Eye of the beholder?

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There exist in our culture various opinions on “beauty.” Unfortunately, repulsive and superficial extremes have led to dangerous promotion of well-intentioned, but ultimately misguided acceptance of unhealthy lifestyles.

Generation after generation of humanity has attempted to offer up the epitome of beauty by highlighting specific individuals or attributes. Though such discussions and/or assertions encompass both male and female physique, the most common arguments revolve around the definition of beauty with regards to women. Sadly such assertions by so many  has resulted in the shortening of lives too many to count due to depression, self-loathing, unhealthy habits, and outright feelings of rejection by the whole of humanity. The topic is not an easy one to discuss, and is certainly a painful one for all involved. Even so, the consequences of not discussing this topic are too great for too many others offer false assertions that have harmed too many.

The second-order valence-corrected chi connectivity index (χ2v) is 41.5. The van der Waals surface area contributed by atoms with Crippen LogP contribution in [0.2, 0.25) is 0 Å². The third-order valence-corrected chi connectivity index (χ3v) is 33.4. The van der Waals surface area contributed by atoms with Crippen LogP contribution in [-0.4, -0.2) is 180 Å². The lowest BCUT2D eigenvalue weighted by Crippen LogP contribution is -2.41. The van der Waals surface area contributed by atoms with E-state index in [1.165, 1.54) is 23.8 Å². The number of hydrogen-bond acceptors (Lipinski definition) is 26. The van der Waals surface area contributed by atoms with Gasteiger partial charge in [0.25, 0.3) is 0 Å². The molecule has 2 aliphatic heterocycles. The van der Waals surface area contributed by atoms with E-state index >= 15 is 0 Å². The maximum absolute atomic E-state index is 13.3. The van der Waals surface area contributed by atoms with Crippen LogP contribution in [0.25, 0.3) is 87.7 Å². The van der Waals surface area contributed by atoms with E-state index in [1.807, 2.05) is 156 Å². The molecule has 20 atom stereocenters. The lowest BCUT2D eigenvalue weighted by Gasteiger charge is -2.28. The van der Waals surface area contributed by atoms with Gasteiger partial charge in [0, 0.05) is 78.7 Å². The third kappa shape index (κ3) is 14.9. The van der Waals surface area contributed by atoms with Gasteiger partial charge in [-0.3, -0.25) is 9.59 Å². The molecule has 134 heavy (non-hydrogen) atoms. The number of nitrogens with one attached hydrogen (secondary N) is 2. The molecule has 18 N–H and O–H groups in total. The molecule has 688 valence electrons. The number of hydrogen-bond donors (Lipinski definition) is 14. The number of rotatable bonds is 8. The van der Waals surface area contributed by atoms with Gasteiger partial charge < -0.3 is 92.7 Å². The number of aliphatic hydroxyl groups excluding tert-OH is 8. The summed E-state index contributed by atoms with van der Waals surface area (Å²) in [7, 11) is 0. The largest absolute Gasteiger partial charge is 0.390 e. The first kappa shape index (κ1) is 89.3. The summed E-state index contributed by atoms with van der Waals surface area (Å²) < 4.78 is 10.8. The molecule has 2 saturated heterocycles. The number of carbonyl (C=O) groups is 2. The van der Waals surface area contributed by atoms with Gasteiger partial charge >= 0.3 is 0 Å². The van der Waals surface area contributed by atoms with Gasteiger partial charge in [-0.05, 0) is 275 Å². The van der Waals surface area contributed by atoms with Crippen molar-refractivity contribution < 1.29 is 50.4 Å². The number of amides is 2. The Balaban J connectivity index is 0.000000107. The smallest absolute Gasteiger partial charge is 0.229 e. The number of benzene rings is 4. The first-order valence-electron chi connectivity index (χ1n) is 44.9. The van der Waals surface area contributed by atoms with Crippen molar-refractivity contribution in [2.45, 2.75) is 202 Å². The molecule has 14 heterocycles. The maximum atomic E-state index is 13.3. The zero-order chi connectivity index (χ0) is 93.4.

Since the definition of “beauty” in various cultures is different, and the definition itself changes over time even within any particular culture, can we truly say that there is even a universal standard for beauty? Or, is the adage true, beauty is in the eye of the beholder?

The implications of such a discussion will reach far more than just a superficial discussion on sexual attraction (unfortunately, this is where most discussions are grounded) but rather on the very health and well-being of humanity itself.

So, where shall we begin on this discussion? Well, it is often a good idea to begin at the beginning; at the genesis of the human race, in none other than the book of Genesis.

God created mankind in his image; in the image of God he created them; male and female he created them.” (Genesis 1:27)

Like it or not, believe it or not, humanity was fashioned in the Image of God; the author of Beauty. By Beauty par excellence. Without getting lost in a long description of what exactly beauty is, where it originates, etc. we shall simply say that being made in the image of Beauty itself, we are all, intrinsically ordered towards beauty. That beauty is beyond a simple physical reality. When Christina Aguilera sang “You are beautiful, no matter what they say.” She was spot on in her assertion. However, I fear that her words neglect the fullness of what those words should mean to each and every one of us.

Let us start with Christina’s song and place that true statement within the context of something Pope Benedict XVI said at the Mass of his receiving the Fisherman’s Ring: